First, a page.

Capela would seem like the type of player worth the risk, however, after turning into one of the best centres in the league at just 24 and being a vital part of the Houston Rockets’ immense success last season.
His ability to protect the rim and guard on the perimeter makes him a defensive weapon, while his ability to finish at the rim makes him an ideal lob target and roll man.
Fortunately for Houston, it seems as if they’ll be able to retain him as money has dried up elsewhere. They’ll still have to give him a significant pay raise, but it’s looking more and more like they can do it on their own terms instead of having to match a large offer sheet by another team.
Like Capela, Smart is a restricted free agent, which bodes well for Boston’s chances of retaining their bulldog guard.
Smart is an interesting case because his value lies more in his intangibles and ability to make winning plays than in cold, hard numbers. His 3-point shooting might not ever come around – he’s hit 29.3 per cent for his career – and he’s never going to be a go-to scorer, but his defensive tenaciousness and ability as a playmaker out of the pick-and-roll make him an impactful player.
This market may not reveal his true worth though, so Smart may be better off signing his qualifying offer of $6.05 million and becoming an unrestricted free agent next summer, when the cap will rise and more teams will have money to play with.
As recently as a year ago, it seemed like Thomas was eventually going to get his wish for a team to “bring the Brinks truck out”. Instead, he’ll now have to prove himself all over again on his next contract if he ever wants to become a max player.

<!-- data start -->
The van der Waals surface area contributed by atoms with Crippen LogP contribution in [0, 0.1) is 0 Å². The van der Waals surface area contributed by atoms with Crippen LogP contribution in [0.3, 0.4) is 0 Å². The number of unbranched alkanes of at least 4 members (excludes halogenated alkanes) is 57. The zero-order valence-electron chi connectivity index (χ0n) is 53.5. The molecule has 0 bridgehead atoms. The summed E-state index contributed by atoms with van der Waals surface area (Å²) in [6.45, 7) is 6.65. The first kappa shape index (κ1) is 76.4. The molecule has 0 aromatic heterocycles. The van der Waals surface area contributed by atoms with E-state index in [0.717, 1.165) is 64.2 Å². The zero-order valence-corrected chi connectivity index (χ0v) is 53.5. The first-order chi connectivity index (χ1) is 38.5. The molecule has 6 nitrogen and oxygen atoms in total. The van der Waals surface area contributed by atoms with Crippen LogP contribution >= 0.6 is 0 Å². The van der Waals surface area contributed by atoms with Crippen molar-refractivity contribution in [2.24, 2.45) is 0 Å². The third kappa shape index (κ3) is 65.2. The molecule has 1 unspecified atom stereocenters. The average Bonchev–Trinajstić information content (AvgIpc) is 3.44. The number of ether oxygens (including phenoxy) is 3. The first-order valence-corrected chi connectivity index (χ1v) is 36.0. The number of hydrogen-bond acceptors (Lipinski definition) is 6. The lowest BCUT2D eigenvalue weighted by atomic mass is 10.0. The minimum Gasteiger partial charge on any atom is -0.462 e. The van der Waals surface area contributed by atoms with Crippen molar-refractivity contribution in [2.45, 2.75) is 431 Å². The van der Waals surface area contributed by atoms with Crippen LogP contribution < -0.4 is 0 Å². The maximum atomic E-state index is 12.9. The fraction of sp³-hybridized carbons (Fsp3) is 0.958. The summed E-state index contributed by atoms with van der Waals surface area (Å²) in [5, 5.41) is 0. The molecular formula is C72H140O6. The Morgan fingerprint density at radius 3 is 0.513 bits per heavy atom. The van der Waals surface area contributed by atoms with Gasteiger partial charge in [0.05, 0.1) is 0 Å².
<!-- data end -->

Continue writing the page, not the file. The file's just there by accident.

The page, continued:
The Orlando Magic appear to be serious suitors and that would be a destination where Thomas could show he still has plenty left. With Orlando not dealing with any realistic playoff expectations and having a young squad, Thomas may find a similar situation to the one he was in back in Boston.
It will all depend on whether or not he’s still the same player who finished fifth in MVP voting last year, or the one who struggled this past season while continuing to deal with a hip injury.
Another unrestricted free agent on the list, the Milwaukee Bucks forward may not get the kind of lucrative deal he’s hoping for.
The 23-year-old flourished in his third year, averaging 20.1 points on 49.9 per cent shooting, but missed all but three games this past season. When he did play, especially in the playoffs, he showed promising flashes as a secondary scorer, but there’s also a perception he doesn’t impact winning as much as his numbers might suggest.
Parker could be another case of someone better off taking the qualifying offer – in his case $4.3 million – but he and Milwaukee may meet in the middle and agree to a reasonable deal for both sides.